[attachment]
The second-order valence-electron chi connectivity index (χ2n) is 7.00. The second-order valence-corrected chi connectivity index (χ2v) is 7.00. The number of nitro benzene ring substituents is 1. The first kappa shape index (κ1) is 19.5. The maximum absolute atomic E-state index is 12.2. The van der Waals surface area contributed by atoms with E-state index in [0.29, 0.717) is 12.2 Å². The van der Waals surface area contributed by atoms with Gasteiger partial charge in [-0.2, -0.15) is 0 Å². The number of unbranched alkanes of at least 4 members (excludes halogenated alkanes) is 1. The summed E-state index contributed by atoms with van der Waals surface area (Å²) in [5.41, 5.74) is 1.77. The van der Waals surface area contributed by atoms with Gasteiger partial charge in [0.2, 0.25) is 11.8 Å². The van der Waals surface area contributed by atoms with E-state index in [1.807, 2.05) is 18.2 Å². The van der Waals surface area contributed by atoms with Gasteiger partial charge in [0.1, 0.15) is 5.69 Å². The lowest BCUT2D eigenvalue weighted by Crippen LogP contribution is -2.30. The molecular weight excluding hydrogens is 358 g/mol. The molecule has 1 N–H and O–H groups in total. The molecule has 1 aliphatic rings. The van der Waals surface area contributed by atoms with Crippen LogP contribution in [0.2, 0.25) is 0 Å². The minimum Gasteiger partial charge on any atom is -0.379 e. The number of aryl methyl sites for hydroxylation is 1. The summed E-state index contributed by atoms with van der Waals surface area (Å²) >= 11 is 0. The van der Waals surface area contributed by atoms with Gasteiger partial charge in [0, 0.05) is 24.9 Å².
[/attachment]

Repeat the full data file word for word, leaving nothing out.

The second-order valence-electron chi connectivity index (χ2n) is 7.00. The second-order valence-corrected chi connectivity index (χ2v) is 7.00. The number of nitro benzene ring substituents is 1. The first kappa shape index (κ1) is 19.5. The maximum absolute atomic E-state index is 12.2. The van der Waals surface area contributed by atoms with E-state index in [0.29, 0.717) is 12.2 Å². The van der Waals surface area contributed by atoms with Gasteiger partial charge in [-0.2, -0.15) is 0 Å². The number of unbranched alkanes of at least 4 members (excludes halogenated alkanes) is 1. The summed E-state index contributed by atoms with van der Waals surface area (Å²) in [5.41, 5.74) is 1.77. The van der Waals surface area contributed by atoms with Gasteiger partial charge in [0.2, 0.25) is 11.8 Å². The van der Waals surface area contributed by atoms with E-state index in [1.807, 2.05) is 18.2 Å². The van der Waals surface area contributed by atoms with Gasteiger partial charge in [0.1, 0.15) is 5.69 Å². The lowest BCUT2D eigenvalue weighted by Crippen LogP contribution is -2.30. The molecular weight excluding hydrogens is 358 g/mol. The molecule has 1 N–H and O–H groups in total. The molecule has 1 aliphatic rings. The van der Waals surface area contributed by atoms with Crippen LogP contribution in [0.2, 0.25) is 0 Å². The minimum Gasteiger partial charge on any atom is -0.379 e. The number of aryl methyl sites for hydroxylation is 1. The summed E-state index contributed by atoms with van der Waals surface area (Å²) >= 11 is 0. The van der Waals surface area contributed by atoms with Gasteiger partial charge in [0, 0.05) is 24.9 Å².